In a contest that was part March Madness, part science fiction and part Survivor, the robotics team of McKinney High School was the ace of the rookie class at the recent Dallas Regional FIRST Robotics Competition (FRC). During three days of competition, they earned the All-Star Rookie Award and a bid at the FRC Championship in St. Louis this April.
From March 29-31, the Lion Kings pitted their machine against 42 other teams on a specially designed court at the Dallas Convention Center. The objective: maneuver their robot to score points by shooting basketballs through four hoops.
On the path to success, not everything went according to plan. During inspection, the team found a problem that might have ended their hopes early. After an hour and a half of trouble-shooting, an electronic component was replaced. “We were good to go,” said Pam McBride, coach of the MHS robotics team. Later, an appendage that would allow the MHS robot to maneuver effectively on the court broke down; in spite of the team’s efforts, it could not be revived. Undaunted, they pressed on.
When the time came to form all-important alliances for the finals, the Lion Kings found themselves on the outside looking in. “The top eight teams each choose two teams to form their alliances for the final elimination matches,” said McBride. “We had briefly discussed scouting the other teams so we would know which teams were best at shooting and balancing, but we really didn’t expect to be in the top eight.” The MHS team was just shy of that mark in 9th place, hoping to be picked up by a strong alliance. “We weren’t in the top eight but were chosen by another team to join their alliance, so we were able to compete in the final elimination matches,” McBride said.
After the final buzzer sounded, MHS found themselves at the top of the rookie rankings and 16th overall — good enough to qualify for the FRC Championship in St. Louis on April 25-28. It was the gratifying culmination of more than six weeks of hard work. “As our number was announced, we were all jumping and screaming. We are still smiling,” said McBride.
The next big challenge is coming up with the $15,000 it will take to compete at the national event. McKinney ISD has agreed to cover half of the cost, leaving $7,500 for the team to raise. “We had a strategy meeting today with our mentors and discussed finding additional sponsors,” said McBride. “Besides the event registration fee, transportation, lodging and meals, we discovered we need more batteries, several backup electronic components — and then there are the parts we need to purchase to make the modifications we have planned.”
McBride said that the team’s build captain is already designing modifications, confident that they will find the remaining financial support that they need. But, those modifications will have to be added at the championship; the Lion Kings’ robot must be shipped to St. Louis in a few days per competition rules.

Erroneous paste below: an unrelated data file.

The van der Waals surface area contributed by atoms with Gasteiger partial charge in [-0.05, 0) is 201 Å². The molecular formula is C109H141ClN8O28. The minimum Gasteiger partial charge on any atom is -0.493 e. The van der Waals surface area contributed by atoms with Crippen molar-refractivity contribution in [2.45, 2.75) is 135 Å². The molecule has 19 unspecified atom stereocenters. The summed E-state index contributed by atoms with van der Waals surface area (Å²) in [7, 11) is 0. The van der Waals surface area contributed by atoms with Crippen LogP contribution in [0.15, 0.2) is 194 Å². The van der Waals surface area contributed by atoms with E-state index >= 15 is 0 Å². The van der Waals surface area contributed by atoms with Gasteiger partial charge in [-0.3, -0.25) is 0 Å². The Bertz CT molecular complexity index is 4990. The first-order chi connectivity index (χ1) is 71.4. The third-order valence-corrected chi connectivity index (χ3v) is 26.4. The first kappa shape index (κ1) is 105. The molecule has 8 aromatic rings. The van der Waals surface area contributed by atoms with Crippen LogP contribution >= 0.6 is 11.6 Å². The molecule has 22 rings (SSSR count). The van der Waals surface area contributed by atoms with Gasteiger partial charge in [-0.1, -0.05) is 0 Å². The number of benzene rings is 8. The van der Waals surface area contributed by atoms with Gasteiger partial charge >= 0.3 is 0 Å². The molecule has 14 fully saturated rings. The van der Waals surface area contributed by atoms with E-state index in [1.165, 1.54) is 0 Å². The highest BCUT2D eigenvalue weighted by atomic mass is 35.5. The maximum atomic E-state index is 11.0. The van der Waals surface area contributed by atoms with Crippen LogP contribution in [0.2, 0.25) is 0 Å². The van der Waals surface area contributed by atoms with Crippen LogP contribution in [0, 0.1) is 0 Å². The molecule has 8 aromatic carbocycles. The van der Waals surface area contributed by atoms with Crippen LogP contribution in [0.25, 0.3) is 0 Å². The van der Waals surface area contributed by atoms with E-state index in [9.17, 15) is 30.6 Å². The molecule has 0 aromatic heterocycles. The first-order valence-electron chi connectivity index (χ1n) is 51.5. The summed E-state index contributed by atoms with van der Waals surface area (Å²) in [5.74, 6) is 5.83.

In a show of district unity, the team from McKinney Boyd High School, who earned the Industrial Design Award at FRC, and the team from McKinney North High School have offered to let the Lion Kings practice driving their robots to prepare for the championship. They’ve also made available any spare parts that might benefit the cause.
FIRST (For Inspiration and Recognition of Science and Technology) hosts regional and national FIRST Robotics Competition events that attract thousands of competitors each year. Described on their website as “the varsity sport for the mind,” the FIRST Robotics Competition “combines the excitement of sport with the rigors of science and technology.”
For the competitors from McKinney High School, the experience has been worth all the hard work. “This is one of the only reasons I am glad I’m a freshman — because I get to do this again next year,” said team builder Deyton Truitt.
McKinney High School junior Kristin Ross said, “I wish I was a freshman so I would have three more years, but I’m glad I have another year.”
The McKinney High School Lion Kings robotics team is made up of Rahat Ahmed, Mark Blacklock, Meredith Eiland, Regan Elder, Jacob Essy, Josh Freedman, Julia French, Jared McKlemurry, Scott Medeiros, Zac Newman, Christian Prieto, Kristin Ross, Cameron Runnels, Deyton Truitt, David Westfield and Riley Whitten.
The Lion Kings are taking what they’ve learned and laying the foundation for a strong, ongoing robotics program at their school for years to come. “We are offering robotic camps through MISD Summer Camps this summer to elementary students, and we hope to be able to mentor a Junior FIRST Lego League Team at one of our district elementary schools,” said McBride. “There are already several students at MHS who have expressed interest in joining the team next year, and we plan to show off our robot to district middle schools to interest them, too.”
Picture captions: At top, Members of the McKinney High School robotics team make adjustments between matches at the Dallas Regional FRC. Above right, The McKinney High School robotics team visits with one of the judges at the Dallas Regional FRC.